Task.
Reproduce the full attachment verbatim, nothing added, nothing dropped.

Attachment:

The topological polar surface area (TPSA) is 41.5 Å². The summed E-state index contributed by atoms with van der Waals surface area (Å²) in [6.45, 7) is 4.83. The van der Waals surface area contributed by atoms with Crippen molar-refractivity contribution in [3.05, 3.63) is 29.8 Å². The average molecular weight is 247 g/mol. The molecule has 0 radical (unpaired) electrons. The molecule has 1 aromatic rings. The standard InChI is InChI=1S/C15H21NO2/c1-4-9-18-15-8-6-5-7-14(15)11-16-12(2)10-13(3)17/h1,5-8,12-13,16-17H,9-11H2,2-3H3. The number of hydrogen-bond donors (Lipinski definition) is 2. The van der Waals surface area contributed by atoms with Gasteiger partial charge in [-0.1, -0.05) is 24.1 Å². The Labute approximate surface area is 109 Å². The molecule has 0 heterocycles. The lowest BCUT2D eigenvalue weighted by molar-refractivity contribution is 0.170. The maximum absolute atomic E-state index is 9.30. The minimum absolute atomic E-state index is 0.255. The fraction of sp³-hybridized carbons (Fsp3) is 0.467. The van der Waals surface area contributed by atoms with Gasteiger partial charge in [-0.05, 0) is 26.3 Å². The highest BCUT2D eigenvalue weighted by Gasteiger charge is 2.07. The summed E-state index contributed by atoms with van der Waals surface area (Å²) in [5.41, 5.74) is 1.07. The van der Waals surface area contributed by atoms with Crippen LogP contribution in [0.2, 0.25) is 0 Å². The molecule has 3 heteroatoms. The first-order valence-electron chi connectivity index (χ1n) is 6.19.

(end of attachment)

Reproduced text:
The topological polar surface area (TPSA) is 41.5 Å². The summed E-state index contributed by atoms with van der Waals surface area (Å²) in [6.45, 7) is 4.83. The van der Waals surface area contributed by atoms with Crippen molar-refractivity contribution in [3.05, 3.63) is 29.8 Å². The average molecular weight is 247 g/mol. The molecule has 0 radical (unpaired) electrons. The molecule has 1 aromatic rings. The standard InChI is InChI=1S/C15H21NO2/c1-4-9-18-15-8-6-5-7-14(15)11-16-12(2)10-13(3)17/h1,5-8,12-13,16-17H,9-11H2,2-3H3. The number of hydrogen-bond donors (Lipinski definition) is 2. The van der Waals surface area contributed by atoms with Gasteiger partial charge in [-0.1, -0.05) is 24.1 Å². The Labute approximate surface area is 109 Å². The molecule has 0 heterocycles. The lowest BCUT2D eigenvalue weighted by molar-refractivity contribution is 0.170. The maximum absolute atomic E-state index is 9.30. The minimum absolute atomic E-state index is 0.255. The fraction of sp³-hybridized carbons (Fsp3) is 0.467. The van der Waals surface area contributed by atoms with Gasteiger partial charge in [-0.05, 0) is 26.3 Å². The highest BCUT2D eigenvalue weighted by Gasteiger charge is 2.07. The summed E-state index contributed by atoms with van der Waals surface area (Å²) in [5.41, 5.74) is 1.07. The van der Waals surface area contributed by atoms with Crippen LogP contribution in [0.2, 0.25) is 0 Å². The molecule has 3 heteroatoms. The first-order valence-electron chi connectivity index (χ1n) is 6.19.